• Save Money: Another major draw of DIY BMW maintenance is the potential cost savings. Your Mechanic, Inc. ranked BMW as the most expensive car make to maintain and estimated a cost of $17,800 over 10 years. This is mainly because BMWs are more expensive, higher-quality cars to begin with and, therefore, the parts are more expensive too. The labor can also be more expensive, especially if you a more advanced model such as one in the M series. Doing this labor yourself, however, can result in significant savings since labor costs account for a substantial portion of the price of a visit to the mechanic.

Tips for BMW Maintenance, Repairs and Modifications

Say you’ve decided to start working on your car yourself this year. How should you approach this new task? Here are three tips to help you get started.

1. Start Simple

If you’re not experienced in working with cars, start with some of the simpler maintenance tasks. Some great tasks for beginners include:

  • Changing your oil and oil filter
  • Changing your windshield wipers
  • Changing your air filter
  • Replacing spark plugs
  • Replacing your drive belts

As you get more comfortable with your car, you can move into more involved jobs include a range of maintenance and repair tasks and even some custom mods. That being said, you should probably leave the most advanced jobs, such as transmission repairs, windshield replacement and bodywork, to the professionals.

2. Make Safety Your Top Priority

Safety should always be your top priority when working on your car. Before you get started, make sure you’re in a safe environment. Clear the area of any potential hazards, and if you’re working in a garage, ensure the garage door is working correctly and won’t come down on your workspace. If you’re running your car, leave your garage door open and face the tailpipes toward the outside to prevent hazardous fumes from building up.

While working on your car, wear safety goggles, avoid loose clothing and tie up long hair. If you’re working on the underside of your vehicle, make sure you use high-quality floor jacks that can support your car’s weight and blocks for the wheels. Ensure that you’re working on a level surface and never use makeshift materials as car jacks. You should also have a fire extinguisher and a first aid kit nearby and easily accessible.

Also, make sure that all children and pets stay clear of the area unless they’re under direct supervision. If you’re letting your kids help or watch as you work on your car, give them a basic safety lesson first.

3. Invest in Quality Tools

In addition to your floor jacks, you’ll also need to invest in some other basic tools. Make sure they’re of decent quality — you don’t want your tools breaking mid-maintenance, as this would be quite inconvenient and could cause safety issues. Your BMW deserves high-quality tools. Many BMWs come with a small set of tools, so check what you have in that kit.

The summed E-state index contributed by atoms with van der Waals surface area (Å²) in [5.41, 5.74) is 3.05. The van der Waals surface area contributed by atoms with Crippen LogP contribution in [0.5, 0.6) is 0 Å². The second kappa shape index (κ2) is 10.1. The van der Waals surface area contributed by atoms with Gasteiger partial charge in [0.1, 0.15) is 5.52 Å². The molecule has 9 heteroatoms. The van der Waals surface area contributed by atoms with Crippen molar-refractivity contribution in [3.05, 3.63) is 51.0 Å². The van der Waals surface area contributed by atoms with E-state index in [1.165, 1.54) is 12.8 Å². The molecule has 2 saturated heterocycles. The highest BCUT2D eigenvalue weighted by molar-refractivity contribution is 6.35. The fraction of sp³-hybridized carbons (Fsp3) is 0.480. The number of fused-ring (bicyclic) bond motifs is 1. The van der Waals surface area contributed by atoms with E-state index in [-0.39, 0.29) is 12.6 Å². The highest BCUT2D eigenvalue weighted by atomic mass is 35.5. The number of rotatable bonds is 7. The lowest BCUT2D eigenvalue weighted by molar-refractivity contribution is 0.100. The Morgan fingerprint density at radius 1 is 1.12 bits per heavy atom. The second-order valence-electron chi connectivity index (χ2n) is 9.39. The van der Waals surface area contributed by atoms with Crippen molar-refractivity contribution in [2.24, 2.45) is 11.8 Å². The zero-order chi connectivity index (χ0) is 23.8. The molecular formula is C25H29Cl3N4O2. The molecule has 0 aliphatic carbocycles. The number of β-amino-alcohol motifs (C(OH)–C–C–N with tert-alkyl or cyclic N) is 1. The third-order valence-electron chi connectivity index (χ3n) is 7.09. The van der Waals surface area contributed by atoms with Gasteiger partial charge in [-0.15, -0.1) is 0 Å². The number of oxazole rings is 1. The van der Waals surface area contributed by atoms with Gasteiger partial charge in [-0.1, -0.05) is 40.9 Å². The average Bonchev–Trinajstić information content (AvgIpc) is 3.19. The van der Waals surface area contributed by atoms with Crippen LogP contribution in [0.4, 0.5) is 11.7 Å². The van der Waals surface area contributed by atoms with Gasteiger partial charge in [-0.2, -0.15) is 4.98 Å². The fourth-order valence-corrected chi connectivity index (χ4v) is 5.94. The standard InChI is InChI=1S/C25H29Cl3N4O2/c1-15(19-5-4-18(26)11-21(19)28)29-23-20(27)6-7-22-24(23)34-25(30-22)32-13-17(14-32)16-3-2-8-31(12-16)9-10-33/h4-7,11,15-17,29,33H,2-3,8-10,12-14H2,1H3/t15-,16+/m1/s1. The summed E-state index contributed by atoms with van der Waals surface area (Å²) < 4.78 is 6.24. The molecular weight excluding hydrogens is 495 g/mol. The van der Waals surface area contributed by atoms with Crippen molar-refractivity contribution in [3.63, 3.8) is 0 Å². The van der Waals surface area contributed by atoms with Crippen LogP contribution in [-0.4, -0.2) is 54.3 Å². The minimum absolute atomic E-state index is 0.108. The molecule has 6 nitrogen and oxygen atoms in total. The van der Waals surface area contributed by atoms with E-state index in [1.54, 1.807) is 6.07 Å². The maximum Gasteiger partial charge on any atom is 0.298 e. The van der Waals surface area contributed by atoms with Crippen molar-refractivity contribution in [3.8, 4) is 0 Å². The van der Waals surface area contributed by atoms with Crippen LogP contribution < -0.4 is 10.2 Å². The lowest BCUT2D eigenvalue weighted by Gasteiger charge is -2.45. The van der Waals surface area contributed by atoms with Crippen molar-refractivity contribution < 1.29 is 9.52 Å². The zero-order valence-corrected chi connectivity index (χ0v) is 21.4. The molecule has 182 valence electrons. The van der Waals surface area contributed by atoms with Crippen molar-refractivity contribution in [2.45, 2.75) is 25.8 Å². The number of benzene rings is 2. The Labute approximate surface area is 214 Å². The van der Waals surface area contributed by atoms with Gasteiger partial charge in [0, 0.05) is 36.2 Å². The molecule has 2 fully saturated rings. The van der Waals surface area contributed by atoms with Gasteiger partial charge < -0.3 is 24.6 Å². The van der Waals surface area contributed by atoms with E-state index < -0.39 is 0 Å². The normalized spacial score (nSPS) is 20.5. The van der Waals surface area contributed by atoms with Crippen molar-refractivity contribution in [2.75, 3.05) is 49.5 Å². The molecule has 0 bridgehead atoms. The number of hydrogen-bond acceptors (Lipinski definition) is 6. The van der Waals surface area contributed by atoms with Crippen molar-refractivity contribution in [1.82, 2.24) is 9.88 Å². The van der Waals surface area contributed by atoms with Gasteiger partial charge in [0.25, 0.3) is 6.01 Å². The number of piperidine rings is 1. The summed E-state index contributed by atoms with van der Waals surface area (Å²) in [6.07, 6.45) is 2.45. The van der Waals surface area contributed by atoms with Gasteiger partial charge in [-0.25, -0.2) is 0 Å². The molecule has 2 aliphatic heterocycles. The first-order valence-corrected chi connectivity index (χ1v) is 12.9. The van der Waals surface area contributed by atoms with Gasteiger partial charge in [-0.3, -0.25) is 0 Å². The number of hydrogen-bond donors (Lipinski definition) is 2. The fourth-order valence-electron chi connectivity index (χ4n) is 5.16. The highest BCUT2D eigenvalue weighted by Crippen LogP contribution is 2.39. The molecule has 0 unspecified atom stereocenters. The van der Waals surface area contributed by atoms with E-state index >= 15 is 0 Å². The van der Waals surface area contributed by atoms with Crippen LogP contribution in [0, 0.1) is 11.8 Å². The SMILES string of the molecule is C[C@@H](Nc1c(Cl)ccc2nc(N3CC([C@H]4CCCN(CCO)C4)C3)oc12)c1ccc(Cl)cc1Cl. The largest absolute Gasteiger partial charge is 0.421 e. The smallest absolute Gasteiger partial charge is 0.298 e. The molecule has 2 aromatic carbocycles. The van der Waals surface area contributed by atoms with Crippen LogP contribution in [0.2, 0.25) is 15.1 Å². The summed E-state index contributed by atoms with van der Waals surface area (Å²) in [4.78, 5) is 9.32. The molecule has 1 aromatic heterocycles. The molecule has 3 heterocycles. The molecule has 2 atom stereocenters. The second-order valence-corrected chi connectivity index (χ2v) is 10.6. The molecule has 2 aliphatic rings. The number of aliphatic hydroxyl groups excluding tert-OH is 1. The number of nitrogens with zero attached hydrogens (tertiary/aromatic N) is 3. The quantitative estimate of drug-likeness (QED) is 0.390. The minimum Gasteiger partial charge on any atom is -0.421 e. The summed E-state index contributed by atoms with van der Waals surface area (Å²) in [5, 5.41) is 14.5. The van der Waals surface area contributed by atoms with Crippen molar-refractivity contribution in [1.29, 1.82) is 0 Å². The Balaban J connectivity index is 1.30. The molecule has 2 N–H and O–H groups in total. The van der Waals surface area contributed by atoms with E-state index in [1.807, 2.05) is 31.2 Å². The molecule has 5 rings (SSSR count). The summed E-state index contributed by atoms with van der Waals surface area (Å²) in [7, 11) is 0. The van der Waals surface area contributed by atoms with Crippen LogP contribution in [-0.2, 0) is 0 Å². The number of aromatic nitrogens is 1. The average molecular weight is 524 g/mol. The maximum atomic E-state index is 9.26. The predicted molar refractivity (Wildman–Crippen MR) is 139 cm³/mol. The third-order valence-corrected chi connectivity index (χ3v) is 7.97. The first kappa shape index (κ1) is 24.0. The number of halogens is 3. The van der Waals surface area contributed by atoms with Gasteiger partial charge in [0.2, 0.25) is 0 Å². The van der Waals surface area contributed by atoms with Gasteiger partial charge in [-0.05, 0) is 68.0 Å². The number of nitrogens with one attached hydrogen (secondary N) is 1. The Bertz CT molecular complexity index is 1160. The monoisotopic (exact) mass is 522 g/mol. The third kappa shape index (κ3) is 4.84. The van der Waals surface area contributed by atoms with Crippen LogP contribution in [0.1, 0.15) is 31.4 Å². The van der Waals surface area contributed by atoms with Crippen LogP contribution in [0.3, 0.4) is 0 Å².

Some of the basic tools you’ll need include:

  • Phillips and flathead screwdrivers
  • Pliers
  • An adjustable wrench
  • A torque wrench
  • A socket and ratchet set

If you’re a BMW owner, make 2019 the year you start working on your bimmer yourself. You’ll save money, learn more about your car and have a good time doing it.

Four Car Issues Every BMW Owner Should Know

BMWs might be known for being some of the most reliable luxury cars on the market, but like everything designed by human minds and built by human hands, problems can crop up. Some of these issues are minor, while others can leave you stranded on the side of the road if you don’t address them quickly.

Addressing these problems can help you optimize your Bimmer for the most ideal drive no matter where you take it. Let’s look at four of the most common BMW problems and how to prevent them — or repair them when they do occur.

1. Power Window Failure

One of the best parts of owning a modern car is the convenience of power windows — at least, until they fail and end up stuck open or closed. Any BMW equipped with the E46 window motor and regulator might experience problems.

The regulator clips can break, which means your windows will move slowly — or not at all. These problems are easy to fix, but they do require taking apart the entire affected door to access the window regulator.

2. Oil Leaks

Oil only works if it’s able to stay in the engine compartment. BMW’s have a habit of developing oil leaks once you pass the 55,000-mile mark. Some are easy to repair — the valve cover gasket and the oil filter housing gasket being two of the most accessible oil leak related repairs — while others, like the rear main seal, may require the assistance of a professional.

You can repair some small leaks without disassembling the engine by using products that act as stop-leaks. However, while being a temporary mechanic might be convenient, it won’t work for larger or more complicated leaks.

3. Cracked Rims

Many BMW models come equipped with 19-inch run-flat alloy rims. While these rims look amazing, they are prone to cracking — and a poorly placed crack can puncture your tire, leaving you stranded.

It is important to note that this is only a problem for Class Series vehicles sold between 2009 and 2012 — BMW settled a class action suit in 2015. Although there’s not much you can do to prevent this other than driving safely, it is something to be on the lookout for if you’ve got a Bimmer from those years with the original rims.

4. Coolant Leaks

This BMW problem is specific to the BMW 3 series, but that is a great variety of cars to choose from. Regardless of the year, coolant leaks always manage to crop up. These can have many different causes, from a cracked radiator cap to a blown head gasket to a hole in the radiator itself.

No matter what the reason is, it is something you need to repair quickly. A lack of coolant could cause the engine to overheat — plus, the coolant is toxic to animals and the environment.

BMWs are, by far, one of the most reliable brands on their market — but that doesn’t mean that they don’t have their share of problems. Being aware of these four common problems can help keep your car running and prevent you from ending up stranded on the side of the road.